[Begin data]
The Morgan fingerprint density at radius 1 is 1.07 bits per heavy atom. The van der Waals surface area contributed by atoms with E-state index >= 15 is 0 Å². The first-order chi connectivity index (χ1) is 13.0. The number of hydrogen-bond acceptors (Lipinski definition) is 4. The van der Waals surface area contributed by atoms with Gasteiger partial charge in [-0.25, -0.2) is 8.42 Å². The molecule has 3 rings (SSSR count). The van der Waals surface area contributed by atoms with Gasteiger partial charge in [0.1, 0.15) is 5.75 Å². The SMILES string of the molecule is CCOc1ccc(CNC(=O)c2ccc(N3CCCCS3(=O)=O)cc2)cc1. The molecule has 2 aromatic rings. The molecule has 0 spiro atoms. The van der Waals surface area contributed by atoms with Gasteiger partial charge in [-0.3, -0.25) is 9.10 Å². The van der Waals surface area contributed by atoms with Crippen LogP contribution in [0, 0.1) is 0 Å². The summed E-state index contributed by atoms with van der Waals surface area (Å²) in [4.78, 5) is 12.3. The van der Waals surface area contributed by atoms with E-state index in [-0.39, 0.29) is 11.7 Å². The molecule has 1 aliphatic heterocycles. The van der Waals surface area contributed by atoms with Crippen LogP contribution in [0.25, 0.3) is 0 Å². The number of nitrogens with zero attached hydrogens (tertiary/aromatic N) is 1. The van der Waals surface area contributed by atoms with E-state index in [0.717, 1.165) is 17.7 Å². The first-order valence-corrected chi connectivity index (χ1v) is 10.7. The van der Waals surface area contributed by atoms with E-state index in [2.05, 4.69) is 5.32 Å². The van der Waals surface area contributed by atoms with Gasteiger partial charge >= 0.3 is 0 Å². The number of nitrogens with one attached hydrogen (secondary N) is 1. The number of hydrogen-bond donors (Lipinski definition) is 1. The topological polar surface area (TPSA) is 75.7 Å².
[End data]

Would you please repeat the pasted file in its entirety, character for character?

The Morgan fingerprint density at radius 1 is 1.07 bits per heavy atom. The van der Waals surface area contributed by atoms with E-state index >= 15 is 0 Å². The first-order chi connectivity index (χ1) is 13.0. The number of hydrogen-bond acceptors (Lipinski definition) is 4. The van der Waals surface area contributed by atoms with Gasteiger partial charge in [-0.25, -0.2) is 8.42 Å². The molecule has 3 rings (SSSR count). The van der Waals surface area contributed by atoms with Gasteiger partial charge in [0.1, 0.15) is 5.75 Å². The SMILES string of the molecule is CCOc1ccc(CNC(=O)c2ccc(N3CCCCS3(=O)=O)cc2)cc1. The molecule has 2 aromatic rings. The molecule has 0 spiro atoms. The van der Waals surface area contributed by atoms with Gasteiger partial charge in [-0.3, -0.25) is 9.10 Å². The van der Waals surface area contributed by atoms with Crippen LogP contribution in [0, 0.1) is 0 Å². The summed E-state index contributed by atoms with van der Waals surface area (Å²) in [4.78, 5) is 12.3. The van der Waals surface area contributed by atoms with E-state index in [-0.39, 0.29) is 11.7 Å². The molecule has 1 aliphatic heterocycles. The van der Waals surface area contributed by atoms with Crippen LogP contribution in [0.25, 0.3) is 0 Å². The number of nitrogens with zero attached hydrogens (tertiary/aromatic N) is 1. The van der Waals surface area contributed by atoms with E-state index in [0.717, 1.165) is 17.7 Å². The first-order valence-corrected chi connectivity index (χ1v) is 10.7. The van der Waals surface area contributed by atoms with E-state index in [2.05, 4.69) is 5.32 Å². The van der Waals surface area contributed by atoms with Gasteiger partial charge >= 0.3 is 0 Å². The number of nitrogens with one attached hydrogen (secondary N) is 1. The number of hydrogen-bond donors (Lipinski definition) is 1. The topological polar surface area (TPSA) is 75.7 Å².